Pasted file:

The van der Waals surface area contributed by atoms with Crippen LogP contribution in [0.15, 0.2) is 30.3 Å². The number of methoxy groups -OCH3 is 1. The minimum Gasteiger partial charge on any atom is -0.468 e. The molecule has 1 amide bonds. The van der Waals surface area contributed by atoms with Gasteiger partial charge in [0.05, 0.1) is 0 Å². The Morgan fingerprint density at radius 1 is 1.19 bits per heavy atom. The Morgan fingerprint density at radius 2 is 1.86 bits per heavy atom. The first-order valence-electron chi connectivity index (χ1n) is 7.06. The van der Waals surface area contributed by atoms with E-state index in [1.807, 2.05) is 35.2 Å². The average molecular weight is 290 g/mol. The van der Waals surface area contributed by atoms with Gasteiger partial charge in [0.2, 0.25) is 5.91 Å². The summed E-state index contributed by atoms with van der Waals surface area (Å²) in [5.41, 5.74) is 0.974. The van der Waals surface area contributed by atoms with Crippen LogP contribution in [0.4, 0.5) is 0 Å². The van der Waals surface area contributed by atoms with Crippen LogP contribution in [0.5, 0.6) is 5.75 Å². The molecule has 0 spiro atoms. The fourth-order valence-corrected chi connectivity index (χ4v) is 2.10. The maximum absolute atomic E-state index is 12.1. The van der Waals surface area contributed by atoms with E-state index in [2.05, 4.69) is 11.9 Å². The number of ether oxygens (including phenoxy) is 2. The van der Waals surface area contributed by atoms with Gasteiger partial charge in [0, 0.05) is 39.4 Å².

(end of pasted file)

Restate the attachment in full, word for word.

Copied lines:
The van der Waals surface area contributed by atoms with Crippen LogP contribution in [0.15, 0.2) is 30.3 Å². The number of methoxy groups -OCH3 is 1. The minimum Gasteiger partial charge on any atom is -0.468 e. The molecule has 1 amide bonds. The van der Waals surface area contributed by atoms with Gasteiger partial charge in [0.05, 0.1) is 0 Å². The Morgan fingerprint density at radius 1 is 1.19 bits per heavy atom. The Morgan fingerprint density at radius 2 is 1.86 bits per heavy atom. The first-order valence-electron chi connectivity index (χ1n) is 7.06. The van der Waals surface area contributed by atoms with E-state index in [1.807, 2.05) is 35.2 Å². The average molecular weight is 290 g/mol. The van der Waals surface area contributed by atoms with Gasteiger partial charge in [0.2, 0.25) is 5.91 Å². The summed E-state index contributed by atoms with van der Waals surface area (Å²) in [5.41, 5.74) is 0.974. The van der Waals surface area contributed by atoms with Crippen LogP contribution in [0.4, 0.5) is 0 Å². The van der Waals surface area contributed by atoms with Crippen LogP contribution in [0.5, 0.6) is 5.75 Å². The molecule has 0 spiro atoms. The fourth-order valence-corrected chi connectivity index (χ4v) is 2.10. The maximum absolute atomic E-state index is 12.1. The van der Waals surface area contributed by atoms with E-state index in [2.05, 4.69) is 11.9 Å². The number of ether oxygens (including phenoxy) is 2. The van der Waals surface area contributed by atoms with Gasteiger partial charge in [0, 0.05) is 39.4 Å².